THURSDAY, Feb. 2, 2012 (HealthDay News) -- Married men with stroke symptoms are quicker to call for emergency help than married women, a new study finds.
Researchers reviewed data from 91 patients with stroke symptoms who were brought by emergency medical services (EMS) to the Mayo Clinic Hospital in Phoenix during a seven-month period ending June 30, 2011.
The average age of the patients was 76. About half were married and half were single.
The results showed that married men called EMS within 26 minutes of the start of stroke symptoms, compared to an average of 72 minutes for married women. Single men also called EMS earlier than single women, but the difference was not statistically significant.
Overall, married patients called EMS more quickly than single patients, but the difference was not significant, the researchers said.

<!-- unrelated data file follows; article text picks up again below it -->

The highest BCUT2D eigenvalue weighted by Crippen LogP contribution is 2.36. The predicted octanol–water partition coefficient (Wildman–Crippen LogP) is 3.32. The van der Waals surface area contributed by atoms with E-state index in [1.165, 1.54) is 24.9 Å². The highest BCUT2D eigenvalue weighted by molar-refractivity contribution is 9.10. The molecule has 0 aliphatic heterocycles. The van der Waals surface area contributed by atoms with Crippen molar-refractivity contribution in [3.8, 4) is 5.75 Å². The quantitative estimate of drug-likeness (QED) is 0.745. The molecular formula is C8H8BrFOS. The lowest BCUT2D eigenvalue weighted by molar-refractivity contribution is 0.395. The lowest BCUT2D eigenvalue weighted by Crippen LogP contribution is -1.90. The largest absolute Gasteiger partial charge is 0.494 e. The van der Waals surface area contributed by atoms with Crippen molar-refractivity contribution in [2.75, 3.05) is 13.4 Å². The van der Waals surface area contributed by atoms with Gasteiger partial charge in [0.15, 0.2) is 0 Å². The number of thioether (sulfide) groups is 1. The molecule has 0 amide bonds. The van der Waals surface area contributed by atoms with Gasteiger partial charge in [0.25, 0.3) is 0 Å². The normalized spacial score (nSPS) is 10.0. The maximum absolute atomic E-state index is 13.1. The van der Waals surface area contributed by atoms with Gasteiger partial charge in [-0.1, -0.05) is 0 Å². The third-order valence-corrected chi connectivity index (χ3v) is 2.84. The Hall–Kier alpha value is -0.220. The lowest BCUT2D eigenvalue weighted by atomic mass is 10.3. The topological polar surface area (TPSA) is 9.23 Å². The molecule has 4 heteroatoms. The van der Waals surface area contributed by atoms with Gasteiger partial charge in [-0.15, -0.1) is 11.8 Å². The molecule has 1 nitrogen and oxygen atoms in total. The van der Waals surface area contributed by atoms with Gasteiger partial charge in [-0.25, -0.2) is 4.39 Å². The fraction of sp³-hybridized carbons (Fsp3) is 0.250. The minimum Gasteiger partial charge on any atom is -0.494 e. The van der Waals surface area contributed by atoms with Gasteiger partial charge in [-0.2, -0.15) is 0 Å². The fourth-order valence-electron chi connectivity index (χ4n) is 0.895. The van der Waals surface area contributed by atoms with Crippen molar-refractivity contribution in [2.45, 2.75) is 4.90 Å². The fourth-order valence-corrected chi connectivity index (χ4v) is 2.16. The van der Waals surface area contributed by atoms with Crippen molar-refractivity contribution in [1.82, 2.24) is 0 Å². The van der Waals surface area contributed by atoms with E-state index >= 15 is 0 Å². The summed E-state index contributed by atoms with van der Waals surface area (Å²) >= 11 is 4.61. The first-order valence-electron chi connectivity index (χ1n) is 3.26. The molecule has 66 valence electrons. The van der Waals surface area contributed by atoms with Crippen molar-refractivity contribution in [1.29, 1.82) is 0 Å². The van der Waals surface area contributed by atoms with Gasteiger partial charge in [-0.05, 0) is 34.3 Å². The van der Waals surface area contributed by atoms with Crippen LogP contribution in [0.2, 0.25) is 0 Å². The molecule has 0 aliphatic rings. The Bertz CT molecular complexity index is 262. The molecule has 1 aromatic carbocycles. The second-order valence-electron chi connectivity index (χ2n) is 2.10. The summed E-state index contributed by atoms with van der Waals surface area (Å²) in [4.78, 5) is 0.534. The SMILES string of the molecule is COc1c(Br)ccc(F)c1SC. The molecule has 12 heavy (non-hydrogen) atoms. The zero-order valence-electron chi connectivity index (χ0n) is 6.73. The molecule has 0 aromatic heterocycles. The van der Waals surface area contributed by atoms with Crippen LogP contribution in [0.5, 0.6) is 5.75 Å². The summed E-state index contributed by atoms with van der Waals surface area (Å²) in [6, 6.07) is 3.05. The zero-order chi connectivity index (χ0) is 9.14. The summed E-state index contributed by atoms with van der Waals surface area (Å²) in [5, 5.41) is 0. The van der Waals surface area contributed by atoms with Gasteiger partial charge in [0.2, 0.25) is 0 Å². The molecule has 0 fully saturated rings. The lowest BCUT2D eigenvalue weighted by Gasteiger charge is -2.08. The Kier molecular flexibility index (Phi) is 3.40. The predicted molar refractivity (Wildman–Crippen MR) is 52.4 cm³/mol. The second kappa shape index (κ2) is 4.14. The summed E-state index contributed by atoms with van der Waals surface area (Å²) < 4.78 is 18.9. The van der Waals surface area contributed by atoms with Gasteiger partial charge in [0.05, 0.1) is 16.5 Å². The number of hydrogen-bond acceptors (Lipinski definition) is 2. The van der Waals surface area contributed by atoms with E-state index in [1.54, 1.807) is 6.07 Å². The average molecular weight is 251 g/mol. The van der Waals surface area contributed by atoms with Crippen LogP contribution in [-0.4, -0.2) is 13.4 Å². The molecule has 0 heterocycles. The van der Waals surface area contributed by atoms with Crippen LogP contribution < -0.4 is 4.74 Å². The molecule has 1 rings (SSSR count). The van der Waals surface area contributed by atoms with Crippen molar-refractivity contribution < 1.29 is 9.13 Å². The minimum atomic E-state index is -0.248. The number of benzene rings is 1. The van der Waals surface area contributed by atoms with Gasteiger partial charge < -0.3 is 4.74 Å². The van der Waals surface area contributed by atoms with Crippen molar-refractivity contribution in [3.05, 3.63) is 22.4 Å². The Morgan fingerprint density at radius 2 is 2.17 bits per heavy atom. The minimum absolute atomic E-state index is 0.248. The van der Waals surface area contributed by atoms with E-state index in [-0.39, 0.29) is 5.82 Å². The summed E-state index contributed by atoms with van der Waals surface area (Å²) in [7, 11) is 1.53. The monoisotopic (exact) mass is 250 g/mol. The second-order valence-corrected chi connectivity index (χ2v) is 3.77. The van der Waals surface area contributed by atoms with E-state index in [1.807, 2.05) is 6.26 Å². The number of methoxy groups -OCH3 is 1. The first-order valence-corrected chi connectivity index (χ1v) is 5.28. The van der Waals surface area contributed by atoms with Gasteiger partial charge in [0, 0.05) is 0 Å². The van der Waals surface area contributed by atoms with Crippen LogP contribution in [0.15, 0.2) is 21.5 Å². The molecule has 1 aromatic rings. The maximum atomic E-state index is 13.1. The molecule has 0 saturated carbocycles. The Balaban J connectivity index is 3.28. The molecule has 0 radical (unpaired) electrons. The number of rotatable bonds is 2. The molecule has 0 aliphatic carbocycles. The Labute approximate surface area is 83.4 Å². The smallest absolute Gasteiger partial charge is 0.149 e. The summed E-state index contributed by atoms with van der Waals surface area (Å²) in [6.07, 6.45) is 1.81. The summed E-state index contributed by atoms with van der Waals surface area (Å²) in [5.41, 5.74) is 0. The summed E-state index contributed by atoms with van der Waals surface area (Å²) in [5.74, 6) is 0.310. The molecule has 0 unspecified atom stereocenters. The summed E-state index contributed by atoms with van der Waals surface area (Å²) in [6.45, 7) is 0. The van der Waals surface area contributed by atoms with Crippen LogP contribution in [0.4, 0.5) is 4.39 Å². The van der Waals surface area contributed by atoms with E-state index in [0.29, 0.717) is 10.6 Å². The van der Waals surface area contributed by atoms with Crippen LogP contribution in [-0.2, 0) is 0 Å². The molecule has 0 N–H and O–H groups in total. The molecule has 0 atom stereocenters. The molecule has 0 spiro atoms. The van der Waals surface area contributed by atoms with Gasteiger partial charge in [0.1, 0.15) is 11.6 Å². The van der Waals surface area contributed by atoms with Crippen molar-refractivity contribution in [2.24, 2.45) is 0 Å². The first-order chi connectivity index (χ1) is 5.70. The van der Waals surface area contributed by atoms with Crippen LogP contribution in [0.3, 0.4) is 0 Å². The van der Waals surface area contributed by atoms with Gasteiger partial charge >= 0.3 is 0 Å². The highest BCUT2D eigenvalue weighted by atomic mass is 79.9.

The study was to be presented Thursday at the American Stroke Association meeting New Orleans.
The researchers plan to conduct a future study to examine why married men with stroke symptoms call EMS sooner than married women.
Because this study was presented at a medical meeting, the data and conclusions should be viewed as preliminary until published in a peer-reviewed journal.
The U.S. National Institute of Neurological Disorders and Stroke has more about stroke risk factors and symptoms.